- MRI scan, which uses a powerful magnetic field and radio waves to make detailed pictures of the brain and blood vessels
- CT scan, which uses X-rays taken from different angles to show detailed pictures of the brain and blood vessels
- Ultrasound scan, which uses sound waves and their echoes passed through your body from a small device held against your skin to create pictures of the brain and blood vessels
- Cerebral angiogram, which uses a thin tube inserted into a blood vessel, contrast dye, and X-rays to look at how blood flows through the brain
Other tests you may have are:
- Electrocardiogram (ECG), which measures and records the electrical activity of your heart
- Echocardiogram, which uses ultrasound to create pictures of the inside of the heart
Your healthcare provider will not know for sure what type of stroke you had until you have a CT or MRI scan. If either test shows bleeding in the brain, the stroke was hemorrhagic. If the tests show damage without much bleeding, then the stroke is considered ischemic. Since treatment is different tor these 2 types of stroke, it’s important to have these tests as soon as possible so you can get the right treatment.
How is it treated?
If you think that you or someone near you is having a stroke, call 911 right away. Don't do anything else before you call 911.
Strokes are treated in a hospital. The treatment depends on what kind of stroke you are having.
- Don't take aspirin if you think you are having a stroke unless a healthcare provider tells you to do so. Aspirin can make some types of stroke much worse.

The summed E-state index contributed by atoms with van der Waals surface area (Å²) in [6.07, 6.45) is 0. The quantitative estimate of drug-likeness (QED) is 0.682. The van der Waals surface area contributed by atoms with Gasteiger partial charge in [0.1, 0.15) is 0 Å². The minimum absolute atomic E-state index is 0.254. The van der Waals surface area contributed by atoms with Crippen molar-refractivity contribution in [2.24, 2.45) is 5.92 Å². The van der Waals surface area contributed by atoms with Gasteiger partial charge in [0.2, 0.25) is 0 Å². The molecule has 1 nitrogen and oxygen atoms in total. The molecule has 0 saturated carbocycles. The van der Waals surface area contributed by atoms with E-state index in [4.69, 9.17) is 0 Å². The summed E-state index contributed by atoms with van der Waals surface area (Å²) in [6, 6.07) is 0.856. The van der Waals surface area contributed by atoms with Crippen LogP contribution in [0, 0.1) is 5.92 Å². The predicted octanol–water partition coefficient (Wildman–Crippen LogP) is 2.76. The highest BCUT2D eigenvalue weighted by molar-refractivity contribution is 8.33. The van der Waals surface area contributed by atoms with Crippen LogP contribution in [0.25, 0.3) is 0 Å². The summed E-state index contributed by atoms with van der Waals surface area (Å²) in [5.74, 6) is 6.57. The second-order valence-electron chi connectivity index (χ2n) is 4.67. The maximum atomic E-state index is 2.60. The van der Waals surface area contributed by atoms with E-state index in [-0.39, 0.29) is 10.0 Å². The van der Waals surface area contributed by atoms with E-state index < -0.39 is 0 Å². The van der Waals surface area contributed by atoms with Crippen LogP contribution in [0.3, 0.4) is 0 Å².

- A stroke caused by blood clots may be treated with clot-dissolving medicine. It needs to be given as soon as possible after you start having symptoms of a stroke. The sooner you get the medicine, the better your chances of recovery.
- A stroke caused by bleeding in the brain from a torn artery is not treated with clot-dissolving medicine. If you have been taking medicine for blood clots, you will be taken off that medicine. If you have high blood pressure, you may be given medicine to lower your blood pressure.
You may need surgery to repair a blood vessel or remove a blood clot.
Rehab may start at the hospital or at a nursing facility. Most rehab programs last several weeks to several months after you leave the hospital. Rehab includes different types of therapy.
- Physical therapy can help your muscles get strong again. You will learn ways to move safely with weak or paralyzed muscles.
- Occupational therapy may help if you have problems doing things like eating and getting dressed.
- Speech therapy may help if you have problems with swallowing, speaking, or understanding words.
How can I help prevent a stroke?
- Take your medicine just as your healthcare provider tells you to take it.
- Get regular medical checkups.
- Keep your blood pressure under control.
- Keep your cholesterol levels at a healthy level.
- Avoid smoke from any source. If you are a smoker, quit. Talk with your healthcare provider if you need help quitting.
- Eat a healthy diet that is low in sodium and fat.
- Lose weight if you are overweight.
- If you drink alcohol, talk to your healthcare about how much is safe for you to drink.
- Exercise regularly each week.
You can get more information from:
- American Stroke Association (affiliated with the American Heart Association)1-888-4-STROKEhttp://www.strokeassociation.org
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Published by RelayHealth.